Hulu started out, once upon a time, as basically a catchup service, a collaboration between several networks that were just starting to explore the possibility of providing live streaming of their shows. They didn’t really understand how the internet worked, how much live streaming would catch on, and how much these services would change the world—consumers were finally being given a definitive reason to cut the cord when they could get television for free, instead of having to subscribe to costly packages that didn’t even always provide the television they wanted.
It stood out from Netflix, even with Netflix’ substantial online streaming options, with current-run television, and then, like a smart media company, it started expanding into exclusives and original series. Now, Hulu’s got a wide range of stuff going on, not just whatever was airing last night. Original web series are making important strides in the media landscape and Hulu has really cornered the market on that, making them accessible to huge audiences and using them to lure users into staying on the site instead of drifting off elsewhere.
And Hulu’s also come up with something else brilliant: licensing foreign television. I’m a big fan of the influx of Canadian and British TV that’s flooding Hulu right now, and of course there’s Hulu Latino, which imports television from Central and South America. I suspect we’re going to see even more of this in months and years to come as the site works out the details of licensing and distributing content from all over the world, turning itself into a global television hub for US users. At last, we have something to watch other than what’s on offer here.
And we don’t have to pay for it.
Now, PBS has a long history of importing British dramas, but only those of a very specific type, and only a limited number, because there’s only so much you can cram into the Masterpiece timeslot. Likewise, BBC America has picked up on the fact that people in the US seem to like British television—and in some cases like shows commissioned for US audiences—but you have to pay for it. Same with Netflix, which has a substantial assortment of international film and television, all behind a paywall. A pretty negligible paywall, at that, but still an access barrier for a lot of people, whether it’s a financial or emotional barrier.
Hulu appears to have perfected the art of reaching and hooking audiences, drawing them in with television they want to see and come back for, and getting a lot of ad impressions in the process. I’m not the kind of Hulu user to pay for the ‘Plus’ option even though it means I don’t have access to all shows when I want them, but I can understand those who do; it’s so very seductive, and it’s such a natural build on what Hulu already offers. Why not take it one step further and enhance your Huluing experience for a relatively low monthly fee that opens up your options that much more?
The Hulu model represents an important shift in media, and you don’t need me to tell you that. It’s being analysed in the trades and the mainstream media, and it’s a topic of wide discussion for people curious about whether it’s sustainable, and how it will carry on and shift into the future. The ready accessibility of British and other foreign television, though, marks something particularly special for me not just because it allows me to watch things I really love, but because it’s exposing traditionally network audiences to different forms of television.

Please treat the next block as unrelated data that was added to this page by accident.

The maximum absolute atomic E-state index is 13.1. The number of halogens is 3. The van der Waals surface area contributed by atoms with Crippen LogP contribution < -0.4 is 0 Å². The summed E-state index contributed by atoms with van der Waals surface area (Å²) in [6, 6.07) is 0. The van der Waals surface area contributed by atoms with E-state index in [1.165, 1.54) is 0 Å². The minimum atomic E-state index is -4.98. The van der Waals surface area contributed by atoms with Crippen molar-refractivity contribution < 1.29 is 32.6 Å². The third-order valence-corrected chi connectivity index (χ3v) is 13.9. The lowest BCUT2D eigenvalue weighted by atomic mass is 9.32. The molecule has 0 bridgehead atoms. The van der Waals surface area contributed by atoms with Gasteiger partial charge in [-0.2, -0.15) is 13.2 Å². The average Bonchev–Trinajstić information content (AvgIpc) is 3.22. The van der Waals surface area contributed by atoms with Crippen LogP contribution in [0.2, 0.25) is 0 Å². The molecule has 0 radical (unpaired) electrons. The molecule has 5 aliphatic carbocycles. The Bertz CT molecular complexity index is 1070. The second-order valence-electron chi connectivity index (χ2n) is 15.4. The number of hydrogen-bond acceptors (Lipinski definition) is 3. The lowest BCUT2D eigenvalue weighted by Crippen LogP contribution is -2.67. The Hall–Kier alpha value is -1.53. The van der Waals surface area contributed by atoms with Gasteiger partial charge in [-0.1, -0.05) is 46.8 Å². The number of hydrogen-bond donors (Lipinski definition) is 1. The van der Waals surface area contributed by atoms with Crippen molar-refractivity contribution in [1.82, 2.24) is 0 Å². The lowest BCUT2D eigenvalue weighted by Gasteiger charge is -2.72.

We already know that cable favours short series orders for the tight storytelling they offer, combined with the better production values available when you’re shooting less television and taking it seriously. Now, networks are starting to pick up on the cable model—Hannibal, for example, has a 13 episode season and no intention of going up to 23 in its second season. It is a show designed to be savoured over the course of 13 episodes, not strung out across a traditional network season.
British television is even tighter, with longer individual episodes, but even shorter seasons. More like a true miniseries, even when individual television series may last across multiple seasons. (To add confusion to the matter, I know that Brits call a ‘season’ a ‘series’ but I’m using US terminology here because, damnit, this is AMERICA.) This kind of storytelling offers a lot of potential—see Sherlock for example—and it’s something we might just see picked up in the US if users on Hulu get used to it, start liking it, and begin to actively seek it out. (Now if only Hulu would carry Sherlock…)
In a way, Hulu is a little bit like a testing ground for US networks, as they can see what people are watching, why they’re watching it, and how they are navigating media. This helps them decide what to develop into series, what kinds of projects to pursue, and what kinds of models to think about. Would Hannibal have been allowed to buck convention is so many people hadn’t started turning to cable? I think not, and I think that proposals for miniseries-style shows in the future will owe a lot not just to cable but also to Hulu and the fact that it’s exposed audiences to the fact that there’s more than one way to do television, and this multitude of ways offers a great deal of fabulous options.
Which means that Hulu is very much a media pioneer, just as it always positioned itself. It’s struggled with sustainability and criticism, and there’s reasonable criticism to be aimed at the site, but one thing it’s definitely doing is changing the television landscape, and forcing people to rethink the way they interact with and talk about television. Welcome to the brave new world of media, courtesy, in no small part, Hulu.